For me, one of the best parts of the book, was the chapter titled, "Brave Old World", where Woodard carefully considers the obvious tension that exists between maintaining our uniqueness, which attracts people here in the first place and the recent tendency, particularly south of Augusta, to become just another extension of suburban Boston.

Maine continues to change, as young people leave the state, only to be replaced by wealthy retirees and young families with children. For instance, York County has grown by 13 percent since the early 90s, while many coastal communities, particularly Midcoast Maine, have grown at around 10 percent. One in ten residents of most southern and Midcoast counties have moved here since 1990. This leads to the ongoing suburbanization of our state that contributes to sprawl. In fact, Greater Portland had the worst sprawl of any area in the Northeast, according to a Brookings Institute study, conducted in 2001.

As Woodard ponders at the end of his book, the clich├ęd Mainer—rugged, individualistic, and outdoorsy, with his non-nonsense practical dress and ways—is actually the polar opposite of the Mainer that you actually find inhabiting our suburban communities. With their manicured lawns, office-bound way-of-life, much of it spent in climate-controlled office buildings, today’s Mainer has no connection, or even a clue about the Maine of days gone by.

One passage that stood out near the end was this one:

Woodard writes, “I don’t know whether one can “save” Maine’s land, sea, and culture from the forces that are dismantling it. I know that things change—places, people, ecosystems—and the adaptation has been the hallmark of success ince the universe was born. The Gulf of Maine didn’t even exist ten thousand years ago, the Maine coast less than half that time, with Europeans living on its shores for a mere four centuries. If the native Mainer is a nascent, homegrown culture or ethnicity, it's one born over little more than two centuries, shaped by military, economic, and environmental challenges every bit as serious as the ones before them now.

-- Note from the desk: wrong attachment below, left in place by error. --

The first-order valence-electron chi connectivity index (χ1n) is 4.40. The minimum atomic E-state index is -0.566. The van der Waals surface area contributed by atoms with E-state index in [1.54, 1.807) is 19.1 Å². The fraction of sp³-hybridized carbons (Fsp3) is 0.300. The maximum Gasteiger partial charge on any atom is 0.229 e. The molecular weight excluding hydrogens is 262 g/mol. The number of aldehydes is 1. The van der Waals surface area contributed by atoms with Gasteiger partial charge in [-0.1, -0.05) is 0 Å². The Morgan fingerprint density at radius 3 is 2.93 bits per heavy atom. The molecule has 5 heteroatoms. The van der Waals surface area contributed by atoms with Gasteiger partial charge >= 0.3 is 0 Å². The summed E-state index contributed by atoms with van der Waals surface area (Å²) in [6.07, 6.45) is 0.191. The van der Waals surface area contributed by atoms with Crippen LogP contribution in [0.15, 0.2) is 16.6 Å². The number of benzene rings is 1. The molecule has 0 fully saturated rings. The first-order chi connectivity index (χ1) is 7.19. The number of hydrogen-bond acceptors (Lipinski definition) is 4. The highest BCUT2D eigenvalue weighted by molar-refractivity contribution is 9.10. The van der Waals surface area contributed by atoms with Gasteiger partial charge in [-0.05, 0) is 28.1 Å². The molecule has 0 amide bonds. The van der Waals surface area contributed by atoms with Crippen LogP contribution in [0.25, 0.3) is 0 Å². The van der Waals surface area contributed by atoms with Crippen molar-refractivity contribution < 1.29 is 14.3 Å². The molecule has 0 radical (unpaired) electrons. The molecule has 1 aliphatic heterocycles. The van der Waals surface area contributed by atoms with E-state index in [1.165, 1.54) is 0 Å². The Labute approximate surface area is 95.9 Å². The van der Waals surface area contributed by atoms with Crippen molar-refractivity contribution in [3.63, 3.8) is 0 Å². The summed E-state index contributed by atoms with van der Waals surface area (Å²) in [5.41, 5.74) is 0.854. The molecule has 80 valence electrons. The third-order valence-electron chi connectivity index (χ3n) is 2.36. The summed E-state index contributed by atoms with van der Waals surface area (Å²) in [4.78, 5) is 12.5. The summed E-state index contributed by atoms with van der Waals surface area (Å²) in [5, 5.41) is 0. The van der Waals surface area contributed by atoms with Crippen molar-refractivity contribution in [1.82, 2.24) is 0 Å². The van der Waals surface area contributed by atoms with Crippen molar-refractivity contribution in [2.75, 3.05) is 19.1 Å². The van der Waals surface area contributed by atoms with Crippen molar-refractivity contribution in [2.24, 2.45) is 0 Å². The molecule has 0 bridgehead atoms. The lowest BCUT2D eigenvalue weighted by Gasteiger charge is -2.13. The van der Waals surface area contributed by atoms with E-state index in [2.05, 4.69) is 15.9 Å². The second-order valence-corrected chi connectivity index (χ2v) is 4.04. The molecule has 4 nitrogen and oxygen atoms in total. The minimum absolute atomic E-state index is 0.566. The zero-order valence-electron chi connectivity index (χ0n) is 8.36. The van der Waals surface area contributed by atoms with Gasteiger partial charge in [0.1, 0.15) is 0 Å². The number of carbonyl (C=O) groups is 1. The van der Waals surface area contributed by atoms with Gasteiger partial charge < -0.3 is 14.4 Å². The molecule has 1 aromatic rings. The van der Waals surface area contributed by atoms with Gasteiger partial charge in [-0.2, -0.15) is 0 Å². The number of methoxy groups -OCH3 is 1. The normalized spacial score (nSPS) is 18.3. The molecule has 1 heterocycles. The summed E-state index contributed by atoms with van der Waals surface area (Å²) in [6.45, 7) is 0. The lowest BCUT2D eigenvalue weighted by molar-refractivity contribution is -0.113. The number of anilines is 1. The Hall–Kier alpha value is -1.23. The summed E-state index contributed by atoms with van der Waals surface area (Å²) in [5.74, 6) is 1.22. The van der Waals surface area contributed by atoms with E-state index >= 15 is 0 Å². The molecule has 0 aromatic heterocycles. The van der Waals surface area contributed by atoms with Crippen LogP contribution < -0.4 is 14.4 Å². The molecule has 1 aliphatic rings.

What worries me about today’s crisis is their fearsome combination of speed and intensity, Coastal Maine has become integrated with the global economy at a time when people and capital move at an astounding pace, overwhelming zoning boards and fisheries managers alike. The unquenchable demand of Asia’s great fish markets creates and destroys fisheries for urchins, whelks, and other strange creatures before scientists can even develop a management plan. A fishing hamlet is transformed into a retirement colony so fast that the newcomers never even realize what was there and what was lost.”


This historical amnesia, I’m afraid, caused by the rapid acceleration of our world, will ultimately be Maine’s undoing. Once we become just like other states to our south, then what is the benefit of living here? While the coastline and natural beauty are breathtaking, if private landowners restrict access, much of it will become off limits to average Mainers like me and many others. Wouldn't it make more sense to move somewhere else, where the opportunities to make more money, are more abundant than Maine's? One can always come back here to visit.

As our state continues to change, arguably for the worse in many areas, it becomes difficult to stay for many of us who grew up loving what it once stood for. I urge you to take the time to read Woodard’s book. It’s an important contribution to understanding who we were, who we are and possibly, what we are becoming.